Page 5: Diversification
Diversification strategies involve widening an organisation’s scope across different products and market sectors. It is associated with higher risks as it requires an organisation to take on new experience and knowledge outside its existing markets and products. The organisation may come across issues that it has never faced before. It may need additional investment or skills.
On the other hand, however, it provides the opportunity to explore new avenues of business. This can spread the risk allowing the organisation to move into new and potentially profitable areas of operation.
Enterprise’s values help to define what the organisation stands for. They also identify its capability and competences. Its core values of ‘brand, honesty, service, fun, hard work, listening, inclusion and community’ are transferable. This means that the skills from the main business can be applied to other business opportunities through diversification, potentially reducing the risks associated with this strategy. Examples of Enterprise’s diversification strategies include:
- Car Sales was established by Enterprise in 1962. This business involves selling used cars to both the public and businesses. It is now one of the largest sellers of used cars in the USA.
- In 1974 Enterprise purchased Keefe Coffee Company, which later developed as the Centric Group. The 1973 energy crisis had created uncertainty for Enterprise. As fuel became scarce and expensive, many customers swapped large cars for smaller and more economical vehicles. This led to a collapse of sales in the used car market. Enterprise relied on that market to sell on its vehicles. The future of the business was not certain and so Enterprise diversified to buy Keefe. It was hoped that acquiring small, underdeveloped businesses, would generate more opportunities for Enterprise.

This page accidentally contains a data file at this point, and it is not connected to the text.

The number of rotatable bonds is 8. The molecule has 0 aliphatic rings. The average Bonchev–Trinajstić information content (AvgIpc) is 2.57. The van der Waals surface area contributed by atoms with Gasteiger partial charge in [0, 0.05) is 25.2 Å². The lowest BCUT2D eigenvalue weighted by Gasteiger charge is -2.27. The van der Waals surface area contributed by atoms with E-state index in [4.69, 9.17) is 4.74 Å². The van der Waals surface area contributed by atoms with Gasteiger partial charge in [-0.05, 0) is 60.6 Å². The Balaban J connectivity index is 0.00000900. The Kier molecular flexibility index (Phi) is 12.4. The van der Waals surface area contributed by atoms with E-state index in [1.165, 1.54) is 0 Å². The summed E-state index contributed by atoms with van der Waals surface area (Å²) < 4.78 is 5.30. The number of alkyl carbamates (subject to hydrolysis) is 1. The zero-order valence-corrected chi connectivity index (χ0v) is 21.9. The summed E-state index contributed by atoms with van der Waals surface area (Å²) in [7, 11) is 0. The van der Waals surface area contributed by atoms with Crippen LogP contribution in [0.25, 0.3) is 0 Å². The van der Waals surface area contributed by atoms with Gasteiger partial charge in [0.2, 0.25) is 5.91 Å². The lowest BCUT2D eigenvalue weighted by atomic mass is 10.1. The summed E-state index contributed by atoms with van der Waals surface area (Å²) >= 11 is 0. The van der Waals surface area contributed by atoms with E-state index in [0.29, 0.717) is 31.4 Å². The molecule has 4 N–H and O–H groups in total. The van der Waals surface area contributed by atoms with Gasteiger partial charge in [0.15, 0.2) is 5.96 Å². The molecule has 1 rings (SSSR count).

- In 1977 Enterprise invested in Mexican Inn Chili Products. However, the company had little experience of both the packaged goods industry and the packaged food business. Poor sales and a guaranteed buy-back arrangement with retailers (where unsold goods could be returned) meant that the business did not make a profit. Therefore the company sold the business but learned a lot from the experience.
This last example illustrates the risk that diversification poses. Just because a business is successful, like Enterprise, it can never guarantee success in every venture it undertakes. However, the experience with Mexican Inn did not put Enterprise off later acquisitions that were outside the car rental business, for example, TRG Group which is a leading manufacturer of luggage, backpacks and travel accessories.